I began the gardening year26/02/2012. The weather was glorious, just calling to me to come out, so I did; began with some clearing, all the old stuff from last autumn and filled the “courgette pot” – the compost bin that I’ll grow the courgettes in this summer – as it had sunk nicely over the winter from its first fill. Then I began weeding; that’s going to keep me occupied for a week or three.
Saturday, I gave the grass its first haircut of the year – gorgeous smell! – and although it looks a bit rough it’s coming up again nicely now (Sunday). The grass got added to the “courgette pot”, it will work well with the leaves and old, dead plants from the clear-up, speed things along and get it all going nice and hot. Getting your browns and greens to the right proportions is important for good compost. Weeded a veg bed where the over-wintered spinach is coming along nicely for the spring, in fact is ready to start eating so I had some in my salad for my tea.
The garden much appreciated being worked. While I was working I was also asking the garden where it wants the wildflower meadow. I’ve been watching Sarah Raven’s 3-part programme on Bees, Butterlfies and Blooms (BBC2), excellent stuff; in the last one she showed various city plantings of the most gorgeous wildflowers; I was re-inspired to create one here; I’ve meant to for the past ten years but not got around to it (as I’m sure you know, Round Tooits are in very short supply!). Sarah didn’t properly specify where she got her seed mixes from so finding them took a bit of hunting but I’ve done it – if you’re interested go to Pictorial Meadow Seeds, soooooo much to choose from!
Well, I knew creating one was right and that the garden wanted me to but … where ???
The garden is now well established at twelve years old and there really isn’t any spare room, to make a meadow means converting an established bed; I want all the lawn to stay as lawn as it creates good “white space” and sets off the rest of the garden well, so can’t convert any part of that. So there I am, weeding away, and at the back of my mind is the question, “Where would you like this meadow, then?”
Last autumn I collected masses of poppy, phacelia and calendula seeds; in the flower beds I was clearing and weeding I intended to sow some of these … so I did. One bed was also crying out for some of the Cephalaria leucantha that had vastly overpopulated yet another bed so, before I strewed poppy seeds about, I went to collect a couple of plants from the said bed. Ha! the damned things were well stuck in so I had a good old job getting them out; this meant that I also had time to commune with the beds as well as the plants. “Me! Me! Me!” yelled the bed – silently inside my head. I got it, it’s definitely the right place and, to help matters along the bed I was in joined forces with its next door neighbour, the willow-tree bed, to say they wanted to join up and make a large meadow.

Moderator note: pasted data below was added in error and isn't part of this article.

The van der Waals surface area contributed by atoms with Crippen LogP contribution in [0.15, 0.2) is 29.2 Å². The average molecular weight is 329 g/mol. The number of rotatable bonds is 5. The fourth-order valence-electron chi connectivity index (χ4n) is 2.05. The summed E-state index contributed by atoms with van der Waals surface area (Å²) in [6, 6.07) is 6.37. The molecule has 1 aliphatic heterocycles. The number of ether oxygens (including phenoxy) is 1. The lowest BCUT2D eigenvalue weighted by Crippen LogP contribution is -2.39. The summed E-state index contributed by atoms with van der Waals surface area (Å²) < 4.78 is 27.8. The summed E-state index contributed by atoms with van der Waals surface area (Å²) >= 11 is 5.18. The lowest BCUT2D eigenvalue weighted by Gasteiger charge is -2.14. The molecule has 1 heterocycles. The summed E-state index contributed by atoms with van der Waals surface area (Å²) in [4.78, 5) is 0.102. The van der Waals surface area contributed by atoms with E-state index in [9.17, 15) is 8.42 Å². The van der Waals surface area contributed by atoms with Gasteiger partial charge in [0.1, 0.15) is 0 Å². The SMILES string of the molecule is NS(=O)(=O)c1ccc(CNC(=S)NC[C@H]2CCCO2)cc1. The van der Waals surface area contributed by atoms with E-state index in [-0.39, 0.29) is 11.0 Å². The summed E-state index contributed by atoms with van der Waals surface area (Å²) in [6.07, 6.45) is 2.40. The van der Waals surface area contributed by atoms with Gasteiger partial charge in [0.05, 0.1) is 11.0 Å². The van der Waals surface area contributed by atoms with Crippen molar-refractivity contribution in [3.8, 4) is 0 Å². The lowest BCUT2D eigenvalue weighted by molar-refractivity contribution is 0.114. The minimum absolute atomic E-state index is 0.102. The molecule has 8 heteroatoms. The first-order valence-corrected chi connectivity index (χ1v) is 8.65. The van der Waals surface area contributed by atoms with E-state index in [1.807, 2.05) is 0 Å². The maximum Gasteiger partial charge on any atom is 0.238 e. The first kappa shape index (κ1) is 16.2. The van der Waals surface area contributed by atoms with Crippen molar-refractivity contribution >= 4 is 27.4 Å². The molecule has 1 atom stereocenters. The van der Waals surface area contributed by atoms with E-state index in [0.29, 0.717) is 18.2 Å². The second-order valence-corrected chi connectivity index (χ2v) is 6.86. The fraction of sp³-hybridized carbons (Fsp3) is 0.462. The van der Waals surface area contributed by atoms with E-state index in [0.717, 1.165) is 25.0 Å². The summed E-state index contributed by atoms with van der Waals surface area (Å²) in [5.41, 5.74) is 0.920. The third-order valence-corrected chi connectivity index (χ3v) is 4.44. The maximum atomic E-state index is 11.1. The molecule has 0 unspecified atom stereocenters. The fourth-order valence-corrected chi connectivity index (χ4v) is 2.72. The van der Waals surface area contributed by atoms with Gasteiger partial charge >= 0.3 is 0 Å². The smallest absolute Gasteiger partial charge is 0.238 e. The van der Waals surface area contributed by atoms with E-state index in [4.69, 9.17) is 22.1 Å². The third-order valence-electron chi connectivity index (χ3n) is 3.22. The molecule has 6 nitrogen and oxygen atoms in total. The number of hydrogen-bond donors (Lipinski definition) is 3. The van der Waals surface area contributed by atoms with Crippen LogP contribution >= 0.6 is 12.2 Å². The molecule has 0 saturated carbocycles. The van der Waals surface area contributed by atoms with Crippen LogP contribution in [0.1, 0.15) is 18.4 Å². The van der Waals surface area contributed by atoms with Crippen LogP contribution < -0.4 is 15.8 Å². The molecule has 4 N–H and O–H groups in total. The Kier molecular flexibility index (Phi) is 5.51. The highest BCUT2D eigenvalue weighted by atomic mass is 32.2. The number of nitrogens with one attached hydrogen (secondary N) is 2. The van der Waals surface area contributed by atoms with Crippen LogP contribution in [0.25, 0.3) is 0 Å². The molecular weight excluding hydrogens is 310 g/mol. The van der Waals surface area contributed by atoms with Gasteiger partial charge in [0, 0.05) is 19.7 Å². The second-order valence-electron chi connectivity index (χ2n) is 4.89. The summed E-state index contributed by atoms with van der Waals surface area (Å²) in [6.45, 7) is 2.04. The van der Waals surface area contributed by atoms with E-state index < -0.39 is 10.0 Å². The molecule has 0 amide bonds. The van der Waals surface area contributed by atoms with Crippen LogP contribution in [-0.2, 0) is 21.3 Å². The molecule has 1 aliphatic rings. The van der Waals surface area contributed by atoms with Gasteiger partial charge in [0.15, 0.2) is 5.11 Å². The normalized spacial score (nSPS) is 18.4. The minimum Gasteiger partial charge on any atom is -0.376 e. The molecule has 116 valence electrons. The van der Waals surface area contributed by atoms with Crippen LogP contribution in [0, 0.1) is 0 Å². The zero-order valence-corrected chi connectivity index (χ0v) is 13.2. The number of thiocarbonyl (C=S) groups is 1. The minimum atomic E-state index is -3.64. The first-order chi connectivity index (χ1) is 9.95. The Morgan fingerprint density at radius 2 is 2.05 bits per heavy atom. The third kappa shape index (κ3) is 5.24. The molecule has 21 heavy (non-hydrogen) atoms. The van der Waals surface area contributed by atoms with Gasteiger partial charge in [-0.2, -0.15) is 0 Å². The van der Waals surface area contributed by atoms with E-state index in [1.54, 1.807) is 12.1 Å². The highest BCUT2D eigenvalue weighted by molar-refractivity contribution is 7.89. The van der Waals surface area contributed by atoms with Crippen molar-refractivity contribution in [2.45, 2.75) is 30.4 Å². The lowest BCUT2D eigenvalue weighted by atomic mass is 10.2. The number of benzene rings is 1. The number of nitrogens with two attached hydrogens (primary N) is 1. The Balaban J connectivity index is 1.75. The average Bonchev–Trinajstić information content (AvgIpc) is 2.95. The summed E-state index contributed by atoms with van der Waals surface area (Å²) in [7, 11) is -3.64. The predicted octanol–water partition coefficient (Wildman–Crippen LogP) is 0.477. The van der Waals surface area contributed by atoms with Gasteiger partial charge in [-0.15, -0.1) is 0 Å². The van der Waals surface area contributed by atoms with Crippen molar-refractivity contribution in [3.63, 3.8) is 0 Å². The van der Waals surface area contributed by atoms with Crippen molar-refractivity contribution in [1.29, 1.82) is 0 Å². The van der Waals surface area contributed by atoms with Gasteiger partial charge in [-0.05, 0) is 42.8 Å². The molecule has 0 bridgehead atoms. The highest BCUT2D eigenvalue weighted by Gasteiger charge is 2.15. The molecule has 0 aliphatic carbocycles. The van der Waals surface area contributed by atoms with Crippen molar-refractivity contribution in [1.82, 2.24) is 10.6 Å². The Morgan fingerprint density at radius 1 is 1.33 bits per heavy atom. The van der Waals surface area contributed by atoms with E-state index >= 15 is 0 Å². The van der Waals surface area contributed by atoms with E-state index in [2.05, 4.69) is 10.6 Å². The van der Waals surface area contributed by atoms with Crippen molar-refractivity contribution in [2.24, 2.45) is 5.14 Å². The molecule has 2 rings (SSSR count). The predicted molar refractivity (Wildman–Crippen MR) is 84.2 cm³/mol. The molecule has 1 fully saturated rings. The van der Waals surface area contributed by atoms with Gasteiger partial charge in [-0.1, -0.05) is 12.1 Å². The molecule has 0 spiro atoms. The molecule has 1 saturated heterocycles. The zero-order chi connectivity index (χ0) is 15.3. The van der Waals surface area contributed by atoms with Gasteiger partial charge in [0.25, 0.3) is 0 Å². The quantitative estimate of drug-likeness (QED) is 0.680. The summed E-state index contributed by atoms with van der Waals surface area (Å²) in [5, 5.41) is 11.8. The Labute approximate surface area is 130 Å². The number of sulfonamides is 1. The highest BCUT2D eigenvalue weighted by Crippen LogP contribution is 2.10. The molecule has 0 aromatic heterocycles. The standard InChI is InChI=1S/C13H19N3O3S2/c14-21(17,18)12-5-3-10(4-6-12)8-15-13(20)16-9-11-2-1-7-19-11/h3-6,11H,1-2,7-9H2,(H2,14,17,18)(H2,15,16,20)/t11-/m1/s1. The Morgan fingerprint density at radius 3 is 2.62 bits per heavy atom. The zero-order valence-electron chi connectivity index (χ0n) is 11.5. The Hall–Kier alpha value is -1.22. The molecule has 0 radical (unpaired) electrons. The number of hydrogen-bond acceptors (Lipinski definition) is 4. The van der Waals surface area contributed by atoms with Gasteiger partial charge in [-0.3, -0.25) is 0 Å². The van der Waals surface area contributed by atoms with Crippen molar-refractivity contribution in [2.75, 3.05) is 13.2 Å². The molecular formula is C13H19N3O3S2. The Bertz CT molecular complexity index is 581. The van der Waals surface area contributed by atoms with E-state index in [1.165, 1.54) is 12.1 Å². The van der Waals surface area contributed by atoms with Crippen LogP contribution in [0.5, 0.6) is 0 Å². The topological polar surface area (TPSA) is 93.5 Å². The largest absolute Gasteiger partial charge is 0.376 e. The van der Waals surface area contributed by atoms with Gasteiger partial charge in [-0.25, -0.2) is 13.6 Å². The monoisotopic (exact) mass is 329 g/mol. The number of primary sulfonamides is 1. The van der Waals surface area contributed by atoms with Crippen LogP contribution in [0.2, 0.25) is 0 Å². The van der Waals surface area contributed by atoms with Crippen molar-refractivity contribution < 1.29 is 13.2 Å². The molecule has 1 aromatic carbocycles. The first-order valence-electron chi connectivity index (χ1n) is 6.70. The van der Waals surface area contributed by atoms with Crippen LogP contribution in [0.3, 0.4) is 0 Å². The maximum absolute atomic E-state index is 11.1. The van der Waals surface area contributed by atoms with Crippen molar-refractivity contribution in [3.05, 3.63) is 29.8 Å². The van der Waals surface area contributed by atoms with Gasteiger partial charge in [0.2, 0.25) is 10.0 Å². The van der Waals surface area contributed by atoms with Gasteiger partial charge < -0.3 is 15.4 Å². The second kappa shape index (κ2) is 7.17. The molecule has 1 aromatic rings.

This is excellent! I half cleared that bed two years back of a load of yucca that a friend gave me yonks ago that I only just dared to get rid of and I never got any further with it. I dare say the bed wanted a bit of time to itself to feel into what it wanted, anyway it’s now decided so I shall clear both over the next week or so, get the soil as clean as I can and try reducing fertility as much as possible too – difficult in our biodynamic garden!
So … lots of things got decided. I was part of those decisions but by no means the instigator or controller of them. That’s very much how I work, all the time, as a shaman. The place, the garden, the individual beds and the plants in them all have their say, along with me, but I’m certainly not “in charge”. I’m the gardener, the guardian of the land. I have ideas, wants, desires, plans … all that stuff … but I ask the garden what it wants before I get carried away with my own ideas. The garden knows itself far, far better than I know it; twelve solid years of journeying and living with the place has taught me so much but … but … the main thing it has reaffirmed to me is “listen!”, ask and listen.
Asking and listening helped me … and helped the garden. The spirit of place here was very pleased. As I said, I’ve known the garden wanted a wildflower meadow for the past twelve years but been unable to get it together. Today, feeling the garden speak with me, sensing the threads pulling together, then getting the message so firmly about pulling the two beds together, was yet another affirmation of the way I work, as a part of the whole but not (repeat, not) the one in charge. I love it when this happens, when the garden talks to me.